Lack of vitamin D synthesis has been theorized for high rates of influenza prevalence during winter. It is already know that UV radiation triggers vitamin D production in the skin and vitamin D deficiency is common in the winter. There is also historic evidence that influenza pandemics are associated with solar activity cycles. From this, it is hypothesized that influenza pandemics are associated with solar control of vitamin D levels in humans which waxes and wanes in concert with solar cycle dependent UV radiation (Hayes, 2010). About 2% of people have evidence of flu viruses in their systems during the summer but that rarely leads to a flu outbreak. It was also noted that the 1968 Hong Kong flu first showed up in Great Britain in August of that year, but the virus did not cause any significant summertime illness. However by the time the winter solstice arrived and the sun's rays have weakened, the first community outbreaks occurred. When spring arrived, flu cases waned and virtually disappeared after the summer solstice, only to rise again in September 1969 and dramatically spike in the days before the winter solstice (Cannell et al, 2006).
Activated vitamin D has been shown to act as an immune system modulator by preventing excessive expression of inflammatory cytokines. Perhaps most importantly, it dramatically stimulates the expression of potent anti-microbial peptides, which exist in neutrophils, monocytes, natural killer cells, and in epithelial cells lining the respiratory tract where they play a major role in protecting the lung from infection (Cannell et al, 2006). In one study, Japanese researchers reported that people taking vitamin D were three times less likely to report cold and flu symptoms. 354 children were given a daily dose of 1200 IUs of vitamin D over a period of three months. Vitamin D was found to protect against influenza A with the vitamin D group being 58 percent less likely to catch the disease. Vitamin D also appeared to suppress asthma attacks in children with a history of asthma (Urashima et al, 2010).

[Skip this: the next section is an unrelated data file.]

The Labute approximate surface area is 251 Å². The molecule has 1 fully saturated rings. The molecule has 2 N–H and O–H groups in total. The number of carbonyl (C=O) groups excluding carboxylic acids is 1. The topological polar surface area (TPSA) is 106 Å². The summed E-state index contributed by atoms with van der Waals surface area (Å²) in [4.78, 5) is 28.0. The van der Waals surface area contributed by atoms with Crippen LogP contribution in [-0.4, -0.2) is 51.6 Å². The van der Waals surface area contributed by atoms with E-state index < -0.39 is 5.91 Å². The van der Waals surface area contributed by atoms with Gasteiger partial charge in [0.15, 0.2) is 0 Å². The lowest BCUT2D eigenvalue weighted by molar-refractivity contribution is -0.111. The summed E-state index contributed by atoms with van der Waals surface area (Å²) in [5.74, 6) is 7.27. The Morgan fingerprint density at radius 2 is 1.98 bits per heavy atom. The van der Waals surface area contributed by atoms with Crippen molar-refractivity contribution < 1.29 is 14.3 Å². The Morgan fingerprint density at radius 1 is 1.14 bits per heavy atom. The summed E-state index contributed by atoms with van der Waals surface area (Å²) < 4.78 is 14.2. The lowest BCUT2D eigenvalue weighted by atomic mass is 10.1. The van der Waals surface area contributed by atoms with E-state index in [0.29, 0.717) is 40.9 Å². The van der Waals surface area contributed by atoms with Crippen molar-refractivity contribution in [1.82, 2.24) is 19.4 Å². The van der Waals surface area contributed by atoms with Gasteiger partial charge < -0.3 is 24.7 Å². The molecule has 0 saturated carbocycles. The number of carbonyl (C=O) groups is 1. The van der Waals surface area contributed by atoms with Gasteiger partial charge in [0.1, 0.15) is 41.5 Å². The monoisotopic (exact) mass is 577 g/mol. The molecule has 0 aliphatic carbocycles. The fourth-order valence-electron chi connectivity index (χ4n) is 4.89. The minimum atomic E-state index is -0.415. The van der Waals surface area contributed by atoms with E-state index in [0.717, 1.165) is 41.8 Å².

With last year's swine flu pandemic and likely possibility of future such outbreaks, if a source of resistance can be found in a single vitamin, the health and public policy ramifications would be tremendous. Current recommendations from the Institute of Medicine for adequate daily intake of vitamin D are 200 IU for children and adults up to 50 years of age, 400 IU for adults 51 to 70 years of age, and 600 IU for adults 71 years of age or older. However, most experts agree that without adequate sun exposure, children and adults require approximately 800 to1000 IU per day (Holick, 2007). It has been increasingly recognized that lack of vitamin D has been responsible for upper respiratory and middle ear infections in infants and young children. Middle ear infections are very common in children, comprising a major reason for doctors' office visits, and low vitamin D levels have been linked with middle ear infections (Linday et al, 2008). Because of these findings, pediatricians now recommend infants to be given vitamin D supplements.
As many health problems linked to vitamin D have become known in recent years, the ultimate explanation for vitamin D deficiency helps explain why this happening. Because modern people live in novel environments than that of their ancestors and spend more time indoors, the opportunities to obtain the optimum amount of vitamin D production in the skin has greatly decreased to due avoidance of the sun. In many ways, contemporary culture promotes the message that the sun is something to be avoided. As vitamin D deficiency has been documented to be more prevalent than previously thought, the many problems associated with it are being noticed by the medical and scientific communities (Holick, 2007). As we learn more on how vitamin D maintains human health, scientists and physicians will be given a new tool to better treat and prevent a host of modern diseases.